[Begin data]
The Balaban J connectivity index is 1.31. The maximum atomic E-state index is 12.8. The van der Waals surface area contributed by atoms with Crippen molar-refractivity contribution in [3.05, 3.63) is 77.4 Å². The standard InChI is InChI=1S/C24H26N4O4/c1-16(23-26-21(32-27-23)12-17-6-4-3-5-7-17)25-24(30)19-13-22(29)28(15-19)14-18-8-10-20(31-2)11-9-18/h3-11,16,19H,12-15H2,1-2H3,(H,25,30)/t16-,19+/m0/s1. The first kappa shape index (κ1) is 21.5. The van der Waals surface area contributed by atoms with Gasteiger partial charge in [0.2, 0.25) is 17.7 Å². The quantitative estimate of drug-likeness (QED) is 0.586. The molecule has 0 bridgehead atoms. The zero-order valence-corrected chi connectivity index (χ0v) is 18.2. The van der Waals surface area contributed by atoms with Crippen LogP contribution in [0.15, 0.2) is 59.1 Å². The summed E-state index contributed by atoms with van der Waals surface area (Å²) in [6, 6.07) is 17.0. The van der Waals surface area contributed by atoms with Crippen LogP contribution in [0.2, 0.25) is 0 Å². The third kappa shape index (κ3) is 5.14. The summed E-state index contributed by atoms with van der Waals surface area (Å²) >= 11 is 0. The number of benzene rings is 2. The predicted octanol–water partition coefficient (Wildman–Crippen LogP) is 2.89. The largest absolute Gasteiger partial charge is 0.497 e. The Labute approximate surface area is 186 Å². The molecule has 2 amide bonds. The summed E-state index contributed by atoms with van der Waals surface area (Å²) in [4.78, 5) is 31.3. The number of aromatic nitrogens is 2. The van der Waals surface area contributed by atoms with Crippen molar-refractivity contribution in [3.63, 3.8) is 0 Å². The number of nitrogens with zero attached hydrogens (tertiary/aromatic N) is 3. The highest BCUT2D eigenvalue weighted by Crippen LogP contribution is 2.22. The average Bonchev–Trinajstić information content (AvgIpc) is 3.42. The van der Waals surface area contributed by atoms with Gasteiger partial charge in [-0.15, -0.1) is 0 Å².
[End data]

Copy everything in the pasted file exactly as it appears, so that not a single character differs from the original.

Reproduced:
The Balaban J connectivity index is 1.31. The maximum atomic E-state index is 12.8. The van der Waals surface area contributed by atoms with Crippen molar-refractivity contribution in [3.05, 3.63) is 77.4 Å². The standard InChI is InChI=1S/C24H26N4O4/c1-16(23-26-21(32-27-23)12-17-6-4-3-5-7-17)25-24(30)19-13-22(29)28(15-19)14-18-8-10-20(31-2)11-9-18/h3-11,16,19H,12-15H2,1-2H3,(H,25,30)/t16-,19+/m0/s1. The first kappa shape index (κ1) is 21.5. The van der Waals surface area contributed by atoms with Gasteiger partial charge in [0.2, 0.25) is 17.7 Å². The quantitative estimate of drug-likeness (QED) is 0.586. The molecule has 0 bridgehead atoms. The zero-order valence-corrected chi connectivity index (χ0v) is 18.2. The van der Waals surface area contributed by atoms with Crippen LogP contribution in [0.15, 0.2) is 59.1 Å². The summed E-state index contributed by atoms with van der Waals surface area (Å²) in [6, 6.07) is 17.0. The van der Waals surface area contributed by atoms with Crippen LogP contribution in [0.2, 0.25) is 0 Å². The third kappa shape index (κ3) is 5.14. The summed E-state index contributed by atoms with van der Waals surface area (Å²) >= 11 is 0. The number of benzene rings is 2. The predicted octanol–water partition coefficient (Wildman–Crippen LogP) is 2.89. The largest absolute Gasteiger partial charge is 0.497 e. The Labute approximate surface area is 186 Å². The molecule has 2 amide bonds. The summed E-state index contributed by atoms with van der Waals surface area (Å²) in [4.78, 5) is 31.3. The number of aromatic nitrogens is 2. The van der Waals surface area contributed by atoms with Crippen molar-refractivity contribution in [3.63, 3.8) is 0 Å². The number of nitrogens with zero attached hydrogens (tertiary/aromatic N) is 3. The highest BCUT2D eigenvalue weighted by Crippen LogP contribution is 2.22. The average Bonchev–Trinajstić information content (AvgIpc) is 3.42. The van der Waals surface area contributed by atoms with Gasteiger partial charge in [-0.15, -0.1) is 0 Å².